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“ A great poet belongs to no country ; his works are public property, and his Memoirs the inheritance of the public.” Such were the sentiments of Lord Byron ; and have
they been attended to ?
Has not a manifest
injustice been done to the world, and an injury to his memory, by the destruction of his Memoirs ? These are questions which it is now late, perhaps needless, to ask ; but
I will endeavour to lessen, if not to remedy,
I am aware that in publishing these reminiscences I shall have to contend with
much obloquy from some parts of his family,--that I shall incur the animosity of many of his friends.
There are authors, too, who will not be pleased to find their names in print -to hear his real opinion of
themselves, or of their works.
But I have the satisfaction of
feeling that I have set about executing the task I have undertaken, conscientiously: I
mean neither to throw a veil over his errors,
nor a gloss over his virtues.
My sketch will be an imperfect and a rough one, it is true, but it will be from
the life; and slight as it is, may prove more valuable, perhaps, than a finished drawing from memory." » It will be any thing but a panegyric: my aim is to paint him as he was. That his passions were violent and impetuous cannot be denied; but his feelings and affections were equally strong. Both demanded continual employment; and he had an impatience of repose, a “ restlessness of rest,” that kept them in constant activity. It is satisfactory too, at least it is some consolation, to reflect, that the last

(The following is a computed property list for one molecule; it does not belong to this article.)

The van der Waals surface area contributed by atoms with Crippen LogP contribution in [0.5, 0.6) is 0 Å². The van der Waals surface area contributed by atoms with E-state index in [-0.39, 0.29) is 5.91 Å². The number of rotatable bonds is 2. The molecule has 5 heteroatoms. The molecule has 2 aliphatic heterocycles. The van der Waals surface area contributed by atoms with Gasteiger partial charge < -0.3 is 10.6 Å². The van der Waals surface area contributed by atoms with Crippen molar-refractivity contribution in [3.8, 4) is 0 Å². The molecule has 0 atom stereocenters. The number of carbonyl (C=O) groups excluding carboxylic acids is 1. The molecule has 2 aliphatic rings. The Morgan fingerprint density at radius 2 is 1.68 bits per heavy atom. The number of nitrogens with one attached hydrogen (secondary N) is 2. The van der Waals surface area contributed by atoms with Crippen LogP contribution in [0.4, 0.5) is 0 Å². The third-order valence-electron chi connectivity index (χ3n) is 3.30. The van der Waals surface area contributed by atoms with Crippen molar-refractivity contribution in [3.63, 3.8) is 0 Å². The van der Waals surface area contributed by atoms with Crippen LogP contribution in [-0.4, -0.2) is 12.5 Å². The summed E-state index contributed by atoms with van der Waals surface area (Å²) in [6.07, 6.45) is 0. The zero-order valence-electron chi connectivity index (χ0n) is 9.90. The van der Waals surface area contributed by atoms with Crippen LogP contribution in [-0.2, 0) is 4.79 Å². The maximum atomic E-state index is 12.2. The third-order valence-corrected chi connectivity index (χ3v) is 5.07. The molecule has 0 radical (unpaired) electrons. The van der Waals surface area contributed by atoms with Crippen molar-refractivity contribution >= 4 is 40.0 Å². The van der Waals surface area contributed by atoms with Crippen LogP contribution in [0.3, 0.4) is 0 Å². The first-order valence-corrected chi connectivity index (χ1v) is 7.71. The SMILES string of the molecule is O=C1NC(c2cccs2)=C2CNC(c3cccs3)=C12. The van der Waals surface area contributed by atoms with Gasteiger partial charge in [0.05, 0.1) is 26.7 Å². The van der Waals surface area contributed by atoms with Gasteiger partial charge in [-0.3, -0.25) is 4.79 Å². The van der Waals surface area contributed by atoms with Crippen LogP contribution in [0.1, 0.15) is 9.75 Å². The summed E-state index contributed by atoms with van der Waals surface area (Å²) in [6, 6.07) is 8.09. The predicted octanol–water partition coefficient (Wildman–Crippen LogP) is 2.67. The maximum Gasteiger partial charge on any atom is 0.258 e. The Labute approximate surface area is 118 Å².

energies of his nature were consumed in the cause of liberty, and for the benefit of
How I became acquainted with so many
particulars of his history, so many incidents of his life, so many of his opinions, is easily explained. They were communicated during a period of many months' familiar intercourse, without any injunctions to secrecy, and committed to paper for the sake of referecne only. They have not been shewn to any one individual, and but for the fate of
his MS. would never have appeared before
I despise mere writing for the sake of book-making, and have disdained to swell out my materials into volumes. I have given his ideas as I noted them down at the time,-in his own words, as far as my recollection served.
They are however, in many cases, the substance without the form. The brilliancy of his wit, the flow of his eloquence, the sallies of his imagination, who conld do justice to? His voice, his manner, which gave a charm to the whole, who could
“ His subtle talk would cheer the winter night,
And make me know myself; and the fire-light
Would flash upon our faces, till the day
Shelley's Julian and Maddalo.
Geneva, 1st August, 1824.